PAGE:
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Bisexuality in Cixous's Le Nom d'Œdipe

Published online by Cambridge University Press:  23 January 2009

Extract

In her essay, ‘The Laugh of the Medusa’, Hélène Cixous talks about bisexuality and writing. Feminist writing may be said to be truly bisexual not in the sense which does away with sexual difference thereby producing neutrality, but in the sense that male and female are both omnipresent, exchanging, intermingling, enriching each other. Freed from the constraints of conventional binary opposition, male and female are able to unite, divide, multiply in an almost endless expansion of possibilities. The celebration of difference which does not divide, which is at the heart of sexual pleasure, transfusing and transforming the whole living being, will be found in women's writing, since women's songs spring from a body which denies castration. I use the future tense, since in the same essay Cixous declares that these songs use the future tense, since these songs have not yet been written, that women must liberate themselves from the dominance of the phallus, of men's language, in order to give voice to thensensuality, their sexuality, in all its complexity; to speak in the language which existed before patriarchal dominance, the fore-language which has a multiplicity of tongues. To sing a woman's song, in the language of the body, which rejects the law of the castrating father, telling of a total sexual pleasure knowing no guilt, no boundaries, is a courageous act in a world which has invented the direst forms of punishment for such transgression.

Type
Articles
Copyright
Copyright © International Federation for Theatre Research 1998

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References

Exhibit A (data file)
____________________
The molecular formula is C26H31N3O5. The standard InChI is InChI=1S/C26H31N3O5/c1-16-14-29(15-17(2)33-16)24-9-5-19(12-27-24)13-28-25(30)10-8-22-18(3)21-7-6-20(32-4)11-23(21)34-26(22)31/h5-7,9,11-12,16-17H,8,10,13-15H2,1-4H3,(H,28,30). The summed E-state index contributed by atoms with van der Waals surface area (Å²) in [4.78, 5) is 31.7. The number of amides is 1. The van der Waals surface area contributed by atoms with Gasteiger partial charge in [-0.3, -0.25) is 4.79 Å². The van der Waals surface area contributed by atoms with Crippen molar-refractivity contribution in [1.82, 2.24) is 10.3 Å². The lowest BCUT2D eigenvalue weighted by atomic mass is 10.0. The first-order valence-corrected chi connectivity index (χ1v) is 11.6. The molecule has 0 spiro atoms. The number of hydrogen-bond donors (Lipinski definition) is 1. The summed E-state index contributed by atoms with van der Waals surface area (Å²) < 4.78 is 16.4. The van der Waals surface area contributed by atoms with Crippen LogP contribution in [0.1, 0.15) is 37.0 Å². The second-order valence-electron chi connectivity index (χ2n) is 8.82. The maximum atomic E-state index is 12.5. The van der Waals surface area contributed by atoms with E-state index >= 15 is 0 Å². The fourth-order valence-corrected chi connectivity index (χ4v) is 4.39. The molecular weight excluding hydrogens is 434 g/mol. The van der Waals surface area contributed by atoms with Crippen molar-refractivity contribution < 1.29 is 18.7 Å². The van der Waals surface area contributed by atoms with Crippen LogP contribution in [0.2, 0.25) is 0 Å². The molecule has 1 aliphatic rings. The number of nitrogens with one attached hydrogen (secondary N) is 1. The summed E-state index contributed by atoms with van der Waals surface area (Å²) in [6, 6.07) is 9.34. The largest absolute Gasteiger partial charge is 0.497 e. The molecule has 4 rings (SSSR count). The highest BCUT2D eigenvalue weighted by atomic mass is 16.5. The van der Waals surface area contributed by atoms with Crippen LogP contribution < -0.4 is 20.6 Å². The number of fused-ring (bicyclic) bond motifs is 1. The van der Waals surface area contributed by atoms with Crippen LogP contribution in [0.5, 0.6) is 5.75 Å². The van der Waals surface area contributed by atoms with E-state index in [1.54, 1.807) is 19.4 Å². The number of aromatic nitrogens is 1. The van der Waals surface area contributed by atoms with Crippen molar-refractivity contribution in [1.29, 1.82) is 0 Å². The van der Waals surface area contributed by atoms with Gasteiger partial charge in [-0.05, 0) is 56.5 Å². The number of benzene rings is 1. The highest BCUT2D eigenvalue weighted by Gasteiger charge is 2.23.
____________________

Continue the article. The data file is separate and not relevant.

Notes

1. ‘Le Rire de la Méduse’, L'Arc, 61 (1975), pp. 39–54. Reprinted as ‘The Laugh of the Medusa’ in New French Feminisms, eds., Marks, Elaine and de Courtrivon, Isabelle (Harvester Press, 1981).Google Scholar

2. Le Nom d'Œdipe. Chant du corps interdit (Paris: des femmes, 1978).

3. The conventional anglicized forms (Jocasta, Oedipus, Tiresias) are used throughout this paper. In Cixous's text they are simply indicated by their initial (J., T., O.).

4. ‘I wanted to free him from names.

All the names which masquerade as gods,

Objects of worship, through deception and fear

Command obedience. Pass as pure.

Mother, father, truth, living, killing, fault, debt, wife, truth

Husband, king, origin, which man can say which he is?

Names rule.

I wanted to release him.’ Ibid., p. 56.

(The translation is mine throughout).

5. ‘Oh my love, to whom

Should I whisper your names,

My lover wife, my madman.

The silence has become

Stifling

Love is suffocating me, I am big

With the suffocated names of love.’ Ibid., p. 57.

6. ‘O. And I called you my might

My life, my virgin

My betrothed.

J. You

My life, my right, my

Virginity.’ Ibid., p. 61.

7. ‘O. Promise me never to have any other lover but me

Only me your strength, your child, me

Your father if you like, myself

Your husband, mother, your lover.

Promise me never any other king

J. You my life, my day, my light, I promise.

No, I don't promise. I want you to ask

Again, again and each time tell me who you are for me.

O. I you want, I shall be your driving force, you my grace, me

Your new strength, your dance. If you want I'll be your

mother and then I'll be

Your child

You my child first, if you want.’ Ibid., p. 67.